Because bladder cancer has a high rate of recurrence, once it is diagnosed, it is monitored closely. 

Although BCG has been one of the most effective treatments for non-invasive or minimally-invasive bladder cancer for several decades, in recent years many additional innovations have been introduced to allow better diagnosis and improved evaluation, as well as more specialized treatment of the disease, Chang said. There are also more large research studies related to bladder cancer today, he added.  

“It’s an exciting time because there are quadruple the number of clinical trials for bladder cancer as compared to just a few years ago,” he said. “These trials are looking at new local treatments, as well as new systemic treatments and even ways to hopefully prevent bladder cancer. Also, within the last year, we’ve had five new medications approved for advanced bladder cancer, compared to zero new medications over the previous 20 years.” 

It is because of research findings that physicians now know that treatment for this type of cancer should not be “one size fits all,” Chang said.  

“We’re understanding that bladder cancer is not one disease,” he explained. “It is one of the most heterogeneous diseases, and specific genetic signals may be the most important way that we can identify the best treatments for each individual patient. Genetic profiling is being done for more advanced cancers, and at Vanderbilt we are also collecting tissue specimens for future research so we can better understand mutational changes.” 

When she noticed blood in her urine, cancer was the furthest thought in her mind, Ballard said, admitting that she had never even heard of bladder cancer.  

Although nearly 80,000 new cases of bladder cancer are diagnosed annually, when Ballard tried to research the disease, she found there was little information available for patients. She decided she would do everything she could to raise awareness of the disease to help others. Before she moved back to Kentucky, Ballard was a member of the Vanderbilt-Ingram Cancer Center Ambassadors, a group of young professionals with a shared interest in fighting cancer. She also became involved with a national organization, the Bladder Cancer Advocacy Network (BCAN), and she partnered with BCAN and Vanderbilt to start the first bladder cancer walk in Nashville in 2015. Ballard also went with BCAN representatives and cancer patients to Washington, D.C., to successfully lobby Congress to designate May as Bladder Cancer Awareness Month.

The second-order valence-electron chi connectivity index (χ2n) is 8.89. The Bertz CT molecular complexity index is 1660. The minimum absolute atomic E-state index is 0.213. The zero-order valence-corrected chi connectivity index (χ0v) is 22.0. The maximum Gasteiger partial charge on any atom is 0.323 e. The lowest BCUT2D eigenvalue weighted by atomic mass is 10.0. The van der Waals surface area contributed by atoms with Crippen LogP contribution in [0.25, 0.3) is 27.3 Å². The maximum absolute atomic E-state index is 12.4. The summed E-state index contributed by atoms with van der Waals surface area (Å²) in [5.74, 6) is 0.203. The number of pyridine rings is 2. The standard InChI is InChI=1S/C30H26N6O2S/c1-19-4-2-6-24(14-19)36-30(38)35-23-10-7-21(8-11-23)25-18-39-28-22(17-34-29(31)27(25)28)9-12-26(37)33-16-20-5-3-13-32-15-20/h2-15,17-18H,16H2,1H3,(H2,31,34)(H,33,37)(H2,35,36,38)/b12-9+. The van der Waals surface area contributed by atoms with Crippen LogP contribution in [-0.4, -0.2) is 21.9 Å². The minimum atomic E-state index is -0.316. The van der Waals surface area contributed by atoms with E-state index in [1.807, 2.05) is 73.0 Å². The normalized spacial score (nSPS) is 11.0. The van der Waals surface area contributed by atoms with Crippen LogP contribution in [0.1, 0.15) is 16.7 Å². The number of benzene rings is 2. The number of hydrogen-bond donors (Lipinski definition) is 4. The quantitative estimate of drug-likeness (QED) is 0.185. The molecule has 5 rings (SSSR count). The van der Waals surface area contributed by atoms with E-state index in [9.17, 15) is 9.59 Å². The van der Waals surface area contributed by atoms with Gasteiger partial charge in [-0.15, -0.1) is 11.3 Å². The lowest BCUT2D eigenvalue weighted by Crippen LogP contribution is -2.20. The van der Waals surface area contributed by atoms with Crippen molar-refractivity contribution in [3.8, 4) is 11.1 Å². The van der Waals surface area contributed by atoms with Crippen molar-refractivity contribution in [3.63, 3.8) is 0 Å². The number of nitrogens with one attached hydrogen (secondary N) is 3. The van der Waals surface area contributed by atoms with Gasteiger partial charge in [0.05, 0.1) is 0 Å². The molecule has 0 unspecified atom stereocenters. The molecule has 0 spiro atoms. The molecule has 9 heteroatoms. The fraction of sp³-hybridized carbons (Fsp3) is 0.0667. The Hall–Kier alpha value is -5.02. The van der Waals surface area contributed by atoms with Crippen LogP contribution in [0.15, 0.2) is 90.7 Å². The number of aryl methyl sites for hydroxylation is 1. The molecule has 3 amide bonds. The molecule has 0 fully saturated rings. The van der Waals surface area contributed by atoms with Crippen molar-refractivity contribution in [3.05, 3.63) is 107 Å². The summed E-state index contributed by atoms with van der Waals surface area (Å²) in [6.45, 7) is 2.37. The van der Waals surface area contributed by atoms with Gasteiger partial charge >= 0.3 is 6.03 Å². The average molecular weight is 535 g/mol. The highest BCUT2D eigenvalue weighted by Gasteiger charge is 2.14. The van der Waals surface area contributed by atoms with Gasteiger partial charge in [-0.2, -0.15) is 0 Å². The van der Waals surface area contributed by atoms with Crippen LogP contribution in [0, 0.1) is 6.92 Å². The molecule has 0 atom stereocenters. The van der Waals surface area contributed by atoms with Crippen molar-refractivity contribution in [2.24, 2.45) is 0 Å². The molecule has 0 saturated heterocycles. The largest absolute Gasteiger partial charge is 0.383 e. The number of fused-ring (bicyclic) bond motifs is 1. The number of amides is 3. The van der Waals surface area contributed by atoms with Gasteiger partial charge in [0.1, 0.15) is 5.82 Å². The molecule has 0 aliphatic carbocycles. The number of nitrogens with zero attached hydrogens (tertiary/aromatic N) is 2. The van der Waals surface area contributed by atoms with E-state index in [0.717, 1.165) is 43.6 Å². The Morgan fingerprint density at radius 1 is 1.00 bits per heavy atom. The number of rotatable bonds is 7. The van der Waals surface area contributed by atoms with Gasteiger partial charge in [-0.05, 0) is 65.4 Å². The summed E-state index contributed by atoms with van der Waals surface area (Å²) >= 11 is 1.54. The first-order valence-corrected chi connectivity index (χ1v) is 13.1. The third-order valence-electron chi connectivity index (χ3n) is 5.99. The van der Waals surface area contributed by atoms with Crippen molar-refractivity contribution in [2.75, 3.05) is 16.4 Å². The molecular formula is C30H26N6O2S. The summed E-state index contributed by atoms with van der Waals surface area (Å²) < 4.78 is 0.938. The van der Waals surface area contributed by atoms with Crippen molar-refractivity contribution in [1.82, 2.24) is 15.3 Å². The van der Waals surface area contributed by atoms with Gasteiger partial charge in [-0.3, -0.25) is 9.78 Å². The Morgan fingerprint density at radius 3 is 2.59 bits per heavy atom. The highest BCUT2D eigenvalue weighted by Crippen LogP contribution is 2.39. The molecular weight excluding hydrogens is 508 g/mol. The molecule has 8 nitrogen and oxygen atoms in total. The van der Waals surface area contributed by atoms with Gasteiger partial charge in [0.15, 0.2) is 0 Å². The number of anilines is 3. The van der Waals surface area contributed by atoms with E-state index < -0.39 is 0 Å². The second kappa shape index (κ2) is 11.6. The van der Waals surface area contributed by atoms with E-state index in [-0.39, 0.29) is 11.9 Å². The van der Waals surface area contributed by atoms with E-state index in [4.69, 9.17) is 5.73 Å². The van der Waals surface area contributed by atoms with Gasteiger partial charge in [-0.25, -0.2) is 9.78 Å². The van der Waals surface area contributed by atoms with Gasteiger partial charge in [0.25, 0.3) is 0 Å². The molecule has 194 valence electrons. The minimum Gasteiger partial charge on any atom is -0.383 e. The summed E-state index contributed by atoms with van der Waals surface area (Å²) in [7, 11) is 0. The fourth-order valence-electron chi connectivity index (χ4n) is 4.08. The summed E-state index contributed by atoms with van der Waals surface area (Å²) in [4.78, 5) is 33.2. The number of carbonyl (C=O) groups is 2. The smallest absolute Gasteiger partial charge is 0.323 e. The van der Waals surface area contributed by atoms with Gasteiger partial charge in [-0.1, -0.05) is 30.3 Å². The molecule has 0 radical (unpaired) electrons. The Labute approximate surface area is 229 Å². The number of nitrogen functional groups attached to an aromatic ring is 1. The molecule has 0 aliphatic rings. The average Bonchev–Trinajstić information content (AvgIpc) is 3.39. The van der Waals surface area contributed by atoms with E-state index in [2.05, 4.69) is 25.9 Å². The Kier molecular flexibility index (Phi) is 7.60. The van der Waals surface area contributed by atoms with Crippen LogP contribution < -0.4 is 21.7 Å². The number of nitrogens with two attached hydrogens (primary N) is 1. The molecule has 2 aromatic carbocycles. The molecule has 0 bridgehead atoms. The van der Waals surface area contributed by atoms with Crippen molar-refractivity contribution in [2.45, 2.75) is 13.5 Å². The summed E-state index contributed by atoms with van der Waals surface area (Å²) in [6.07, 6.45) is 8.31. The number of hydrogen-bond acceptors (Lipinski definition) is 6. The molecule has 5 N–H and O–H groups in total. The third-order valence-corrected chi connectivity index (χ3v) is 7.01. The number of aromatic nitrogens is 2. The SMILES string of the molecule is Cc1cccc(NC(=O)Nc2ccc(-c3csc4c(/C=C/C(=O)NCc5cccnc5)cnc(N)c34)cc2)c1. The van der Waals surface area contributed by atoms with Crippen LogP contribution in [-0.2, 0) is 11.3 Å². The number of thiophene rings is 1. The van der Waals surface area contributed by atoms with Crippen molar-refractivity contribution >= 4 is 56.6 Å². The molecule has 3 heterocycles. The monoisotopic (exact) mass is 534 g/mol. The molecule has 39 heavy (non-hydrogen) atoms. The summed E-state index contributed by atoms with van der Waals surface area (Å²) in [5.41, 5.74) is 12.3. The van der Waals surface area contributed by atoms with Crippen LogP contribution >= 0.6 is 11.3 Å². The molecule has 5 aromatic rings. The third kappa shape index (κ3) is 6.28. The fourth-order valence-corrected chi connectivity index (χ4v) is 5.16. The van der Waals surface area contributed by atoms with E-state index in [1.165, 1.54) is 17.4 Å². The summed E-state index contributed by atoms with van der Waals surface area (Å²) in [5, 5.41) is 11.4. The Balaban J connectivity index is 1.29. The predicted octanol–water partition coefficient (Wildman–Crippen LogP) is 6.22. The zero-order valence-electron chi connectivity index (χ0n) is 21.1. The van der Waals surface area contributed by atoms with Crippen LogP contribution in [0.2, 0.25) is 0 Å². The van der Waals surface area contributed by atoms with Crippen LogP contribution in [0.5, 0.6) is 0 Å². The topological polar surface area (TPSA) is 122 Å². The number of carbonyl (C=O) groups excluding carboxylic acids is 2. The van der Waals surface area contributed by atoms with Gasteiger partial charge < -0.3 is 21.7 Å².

Most recently, she started working with researchers at the University of North Carolina at Chapel Hill on a Patient-Centered Outcomes Research Institute (PCORI) Engagement project to directly involve bladder cancer patients in prioritizing research. PCORI is a nonprofit, nongovernmental organization with a mandate to improve the quality and relevance of evidence available to help patients, caregivers, clinicians, employers, insurers and policy makers reach informed health decisions. 

“I now have a passion for work with bladder cancer advocacy,” she said. “I really look forward to helping people in the cancer space.  I want to do something with what’s happened to me that’s truly meaningful. I want there to be a purpose behind this challenge.” 

Ballard’s cancer was unusual in that she was a female diagnosed in her 20s with a cancer that typically is diagnosed in older men. But she did exactly what she should have done when she noticed unusual symptoms, Chang said. She went to a doctor to be evaluated.  

Chang is even more adamant that everyone needs to get the message about preventing bladder cancer.  

“Even though Mary Beth’s cancer was not smoking related, by far the most common cause of bladder cancer is smoking,” he said. “And there is clear evidence that if you stop smoking, you can favorably impact your cancer. There is less chance of you developing cancer if you stop smoking and there is less chance of a recurrence. It will never return to the point as if you were never a smoker, but the longer you stay off cigarettes, the lower your chance of ever developing a bladder tumor.” 

Photo by John Russell

Though she had some frightening days when she wondered if having a child after her cancer diagnosis would even be possible, today they (Ballard and Murray) are the proud parents to a baby boy named Beckett.  They’re enjoying raising him in a rural area of Kentucky where they moved to be closer to her family, but Ballard returns to VICC for her continued monitoring.  

“In the summer of 2016, just over two years from my diagnosis, I received maintenance treatment with BCG,” Ballard said. “Dr. Chang told me my bladder looks completely healthy, that I don’t even have scar tissue. He felt comfortable with us trying to start a family in the fall of 2016. We got the green light, and miraculously, I got pregnant. Beckett is just precious, and we’re so grateful that he’s healthy. 

“Getting this diagnosis definitely changed my life. First and foremost, I understand how precious life is and not to take it for granted. I think before, my priorities were so career oriented. That’s still important, but I think going through this made me realize that the people in my life and the relationships are the most important.”